Friction is a complex subject and can be divided into sub-categories that include running friction, breakout friction, wear, lubrication, and more. The full edition of the Parker O-Ring Handbook contains many details addressing each of these topics, as well as in depth calculations for estimating frictional properties.

Rotary O-Ring Seal Gland
An O-ring has proved to be a practical rotary shaft seal in many applications. With the correct design, Parker O-Ring rotary seal compound N1090-85, will provide satisfactory service at surface speeds up to 1500 feet per minute.
The design conditions are most critical for rotary seals, as would be expected. Relatively high durometer compounds, close control of tolerances, and minimum cross section are required.

Temperature Effects on Dynamic Seals
Temperature in and around a system is significant to the longevity and performance of the seal. Both high and low temperatures must be considered.

Mobile inPHorm - Parker's Design Tool & O-Ring Calculator

Parker recommends utilizing our inPHorm design software to guide the user through the design and selection of an O-ring and corresponding seal gland. Parker’s inPHorm not only addresses standard O-ring sizes, but allows the user to custom design O-ring glands and seals specifically for their application. To obtain inPHorm download from www.parkerorings.com. If inPHorm is not readily available manual calculations can be performed using the following guidelines.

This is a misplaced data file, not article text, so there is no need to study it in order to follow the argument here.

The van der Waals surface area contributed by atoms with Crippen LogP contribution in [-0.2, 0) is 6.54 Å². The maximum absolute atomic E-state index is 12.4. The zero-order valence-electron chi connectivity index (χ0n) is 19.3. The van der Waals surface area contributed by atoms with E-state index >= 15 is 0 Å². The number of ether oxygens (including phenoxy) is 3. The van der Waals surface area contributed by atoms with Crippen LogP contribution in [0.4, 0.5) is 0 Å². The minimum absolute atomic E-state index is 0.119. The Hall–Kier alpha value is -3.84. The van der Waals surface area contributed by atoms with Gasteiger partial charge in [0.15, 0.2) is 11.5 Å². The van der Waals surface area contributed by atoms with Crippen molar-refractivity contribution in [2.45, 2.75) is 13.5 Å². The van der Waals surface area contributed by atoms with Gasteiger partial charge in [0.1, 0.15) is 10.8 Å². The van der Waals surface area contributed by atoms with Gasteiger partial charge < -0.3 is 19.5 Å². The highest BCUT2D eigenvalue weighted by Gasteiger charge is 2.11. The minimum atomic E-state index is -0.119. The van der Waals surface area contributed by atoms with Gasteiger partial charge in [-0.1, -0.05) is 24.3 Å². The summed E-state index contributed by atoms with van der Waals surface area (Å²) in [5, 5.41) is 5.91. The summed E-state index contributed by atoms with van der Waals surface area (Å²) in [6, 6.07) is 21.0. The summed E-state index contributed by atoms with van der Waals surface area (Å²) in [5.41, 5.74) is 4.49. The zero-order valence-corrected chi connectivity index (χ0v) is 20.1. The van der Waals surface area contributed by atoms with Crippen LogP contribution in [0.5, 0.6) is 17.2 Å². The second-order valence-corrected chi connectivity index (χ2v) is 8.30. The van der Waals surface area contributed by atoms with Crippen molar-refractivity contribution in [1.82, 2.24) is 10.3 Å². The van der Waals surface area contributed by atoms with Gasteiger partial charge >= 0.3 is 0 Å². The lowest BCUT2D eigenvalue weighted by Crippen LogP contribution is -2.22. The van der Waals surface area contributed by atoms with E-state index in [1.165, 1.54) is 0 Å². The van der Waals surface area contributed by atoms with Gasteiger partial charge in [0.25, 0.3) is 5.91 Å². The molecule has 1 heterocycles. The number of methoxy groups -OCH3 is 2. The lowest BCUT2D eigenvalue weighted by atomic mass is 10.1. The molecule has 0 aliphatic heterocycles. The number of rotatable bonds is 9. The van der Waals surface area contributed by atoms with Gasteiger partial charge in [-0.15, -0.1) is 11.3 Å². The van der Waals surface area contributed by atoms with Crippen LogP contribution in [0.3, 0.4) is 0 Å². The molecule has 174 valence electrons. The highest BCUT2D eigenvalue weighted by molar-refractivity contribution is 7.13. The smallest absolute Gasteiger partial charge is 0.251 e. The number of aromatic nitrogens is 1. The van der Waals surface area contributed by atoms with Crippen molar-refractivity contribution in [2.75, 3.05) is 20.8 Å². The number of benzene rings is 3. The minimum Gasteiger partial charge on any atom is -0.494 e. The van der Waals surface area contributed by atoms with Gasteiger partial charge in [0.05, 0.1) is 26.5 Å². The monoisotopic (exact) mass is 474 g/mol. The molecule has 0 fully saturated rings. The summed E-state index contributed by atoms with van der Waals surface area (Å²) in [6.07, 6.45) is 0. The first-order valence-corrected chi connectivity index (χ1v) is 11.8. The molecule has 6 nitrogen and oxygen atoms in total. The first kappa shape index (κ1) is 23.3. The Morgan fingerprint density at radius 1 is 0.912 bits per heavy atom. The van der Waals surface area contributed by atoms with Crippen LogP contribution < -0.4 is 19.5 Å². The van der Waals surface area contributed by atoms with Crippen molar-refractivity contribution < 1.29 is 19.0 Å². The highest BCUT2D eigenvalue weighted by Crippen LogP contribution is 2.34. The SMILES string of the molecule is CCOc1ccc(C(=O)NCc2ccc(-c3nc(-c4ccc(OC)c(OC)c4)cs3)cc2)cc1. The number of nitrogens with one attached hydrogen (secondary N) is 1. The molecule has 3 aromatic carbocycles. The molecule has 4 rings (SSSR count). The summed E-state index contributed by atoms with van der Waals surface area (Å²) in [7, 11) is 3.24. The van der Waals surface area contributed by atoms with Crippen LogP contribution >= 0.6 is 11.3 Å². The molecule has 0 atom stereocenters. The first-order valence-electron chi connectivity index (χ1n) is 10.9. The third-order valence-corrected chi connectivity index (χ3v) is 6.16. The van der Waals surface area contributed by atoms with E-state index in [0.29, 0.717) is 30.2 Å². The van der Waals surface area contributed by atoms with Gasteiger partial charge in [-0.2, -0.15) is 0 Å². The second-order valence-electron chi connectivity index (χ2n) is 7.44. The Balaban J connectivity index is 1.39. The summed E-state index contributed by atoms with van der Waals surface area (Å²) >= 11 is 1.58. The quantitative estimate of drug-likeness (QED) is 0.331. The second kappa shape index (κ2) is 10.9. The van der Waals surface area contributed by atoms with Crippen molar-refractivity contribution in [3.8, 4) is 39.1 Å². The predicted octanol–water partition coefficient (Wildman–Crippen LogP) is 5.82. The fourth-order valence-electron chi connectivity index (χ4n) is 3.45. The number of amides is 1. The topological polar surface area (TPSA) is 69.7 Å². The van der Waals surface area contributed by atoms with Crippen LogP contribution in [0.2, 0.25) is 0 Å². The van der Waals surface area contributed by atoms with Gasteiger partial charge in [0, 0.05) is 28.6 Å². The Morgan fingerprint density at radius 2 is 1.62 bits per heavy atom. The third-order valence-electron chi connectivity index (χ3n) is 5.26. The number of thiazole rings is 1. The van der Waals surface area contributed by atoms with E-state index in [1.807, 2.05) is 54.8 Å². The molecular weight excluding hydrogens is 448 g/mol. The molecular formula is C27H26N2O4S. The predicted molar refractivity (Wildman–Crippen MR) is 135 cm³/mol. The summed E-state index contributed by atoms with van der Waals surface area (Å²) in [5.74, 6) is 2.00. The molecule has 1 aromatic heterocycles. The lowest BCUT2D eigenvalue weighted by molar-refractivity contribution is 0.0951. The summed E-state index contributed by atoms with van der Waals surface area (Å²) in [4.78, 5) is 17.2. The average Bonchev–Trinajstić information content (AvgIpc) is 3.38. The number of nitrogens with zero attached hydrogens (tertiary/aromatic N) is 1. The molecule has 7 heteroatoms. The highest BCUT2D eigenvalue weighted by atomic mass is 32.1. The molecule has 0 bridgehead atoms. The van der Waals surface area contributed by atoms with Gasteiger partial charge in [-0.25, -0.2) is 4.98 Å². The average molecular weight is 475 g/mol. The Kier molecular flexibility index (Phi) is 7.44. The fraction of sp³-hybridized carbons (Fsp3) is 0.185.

Recommended Manual Design Procedure
1. Determine the gland design for best sealing results.

(a) If the fluid medium or its specification is known, refer to the Fluid Compatibility Tables in Section VII or to the various material or other specifications listed in Section VIII.
(b) If the compound specification is known, refer to Table 8-2, Table 8-3 or Table 8-4 in Section VIII as applicable.

2. Find the recommended O-ring size and gland dimensions in the appropriate design table in Static O-Ring Sealing or Dynamic O-Ring Sealing, Sections IV and V, respectively.

3. For industrial use, order the O-ring by the Parker compound number followed by the size number. Example: N0674-70 2-325